Twenge had to verify that her results were real. To do this, she compared answers to the questions that related to impulsivity, depression, anxiety, and attention problems on four psychological surveys given to a total of 6.9 million high school and college-aged Americans in the 1980s, and to the same age group again two decades later. Since she was looking at symptoms, not the prevalence of disorders, her results couldn’t be skewed by different diagnostic practices or better awareness.
The results troubled her: there had been dramatic increases in depressive symptoms and distractibility over the past twenty years. For example, in one study she found that three times as many teens had trouble sleeping and thinking clearly in the period 2012–2014 as compared to 1982–1984. She also found a steady increase in college students’ rebelliousness. Now a psychology professor at San Diego State University, Twenge continues to rack up evidence that something has changed dramatically in our culture and is making young people today significantly more anxious, depressed, neurotic, and narcissistic than their counterparts three or four decades earlier.
Why is this societal shift happening? It’s impossible to know for sure, but Twenge shared some well-supported theories.
“We can’t ever prove that one thing causes it, or anything causes it. You can’t randomly assign people to grow up in different generations,” she said. “We know that focusing on money, fame, and image is correlated with anxiety and depression.”
Mass media, reality television, and celebrity culture became more pervasive over the same time period in which she found depression and anxiety rising. These cultural influences all drive young people to focus externally when figuring out their goals and desires, instead of looking inside themselves to ask: Who am I? What fills me with passion? What feeds my curiosity and desire to learn? People who focus externally—who are “extrinsically motivated,” in psychology lingo—tend to have lower levels of happiness and life satisfaction. It’s better to be intrinsically motivated, to follow your own internal drives and interests.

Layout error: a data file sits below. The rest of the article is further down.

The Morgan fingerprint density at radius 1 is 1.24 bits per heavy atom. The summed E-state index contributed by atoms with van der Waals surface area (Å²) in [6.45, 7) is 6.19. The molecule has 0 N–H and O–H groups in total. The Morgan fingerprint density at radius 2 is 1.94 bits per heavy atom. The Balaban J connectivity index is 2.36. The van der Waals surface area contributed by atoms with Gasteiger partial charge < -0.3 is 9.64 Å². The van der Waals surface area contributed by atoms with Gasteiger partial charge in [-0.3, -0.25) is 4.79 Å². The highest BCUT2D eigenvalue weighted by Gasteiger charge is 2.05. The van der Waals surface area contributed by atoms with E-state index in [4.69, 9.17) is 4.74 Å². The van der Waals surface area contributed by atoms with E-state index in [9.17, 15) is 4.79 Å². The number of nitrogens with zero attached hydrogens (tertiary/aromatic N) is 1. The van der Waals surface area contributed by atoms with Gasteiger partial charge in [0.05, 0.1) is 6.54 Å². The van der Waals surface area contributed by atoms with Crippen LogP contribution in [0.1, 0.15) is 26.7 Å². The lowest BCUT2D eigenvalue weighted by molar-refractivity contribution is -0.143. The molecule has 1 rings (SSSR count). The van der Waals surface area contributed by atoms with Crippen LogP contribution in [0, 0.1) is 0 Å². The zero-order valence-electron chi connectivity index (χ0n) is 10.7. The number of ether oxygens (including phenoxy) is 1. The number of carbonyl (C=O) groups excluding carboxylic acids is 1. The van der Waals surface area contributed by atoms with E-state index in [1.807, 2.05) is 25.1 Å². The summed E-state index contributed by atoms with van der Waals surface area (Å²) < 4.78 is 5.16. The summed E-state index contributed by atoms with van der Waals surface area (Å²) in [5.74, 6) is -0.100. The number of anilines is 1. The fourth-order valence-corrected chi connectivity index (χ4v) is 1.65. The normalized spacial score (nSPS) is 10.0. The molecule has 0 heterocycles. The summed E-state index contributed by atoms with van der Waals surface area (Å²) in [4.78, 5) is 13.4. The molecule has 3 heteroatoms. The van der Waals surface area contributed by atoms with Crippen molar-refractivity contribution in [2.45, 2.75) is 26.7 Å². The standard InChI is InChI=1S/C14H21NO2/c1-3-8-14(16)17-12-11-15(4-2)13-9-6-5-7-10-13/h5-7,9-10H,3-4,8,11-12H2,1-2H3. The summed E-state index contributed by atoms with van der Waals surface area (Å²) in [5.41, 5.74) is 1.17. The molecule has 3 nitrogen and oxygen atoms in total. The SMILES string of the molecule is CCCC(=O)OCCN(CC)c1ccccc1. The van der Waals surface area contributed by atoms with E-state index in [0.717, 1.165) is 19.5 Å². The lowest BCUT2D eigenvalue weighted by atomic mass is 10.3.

More recently, the advent of social media is a likely culprit behind rising mental illness, as studies emerge connecting personal electronics use to social disconnection and blunted empathy. One experiment found that when preteens participated in an outdoor education program without access to screens for just five days, they scored higher on emotional intelligence. Multiple studies have found that the more time people spend on Facebook, Instagram, and the like, the more likely they are to feel depressed.
CELIA DURRANT, FORTY-SEVEN, SEEMED ALL blond curls and Southern drawl as she described her befuddlement with her teen daughters’ peer group and social media use. She has observed the full spectrum of online adolescence in the upscale Dallas suburb where she lives with her children Kaya, sixteen, Alex, fourteen, and Olivia, twelve, and her husband, Bobby Ahern. His children, London, fourteen, Violet, twelve, and Edison, ten, divide their time between Dallas and their mother’s home in Houston. I followed Durrant home from work on a sunny spring day, and we walked together up the driveway to her five-bedroom Craftsman home, set in a lush landscape of trees, bushes, and a private pool.
“The two older girls are quite popular, and I think that adds to anxiety, that they are scared to death they are missing out on something if they don’t have the phone with them,” Durrant said, noting that both Kaya and London see therapists for anxiety. “I’m a very laid-back mom. I’m pretty open. All of our kids just do their stuff. I don’t ever have to get on them about homework. It’s not an environment of stress. I truly believe it has to do with this social media, never unplugging, the stress of the social part of it.”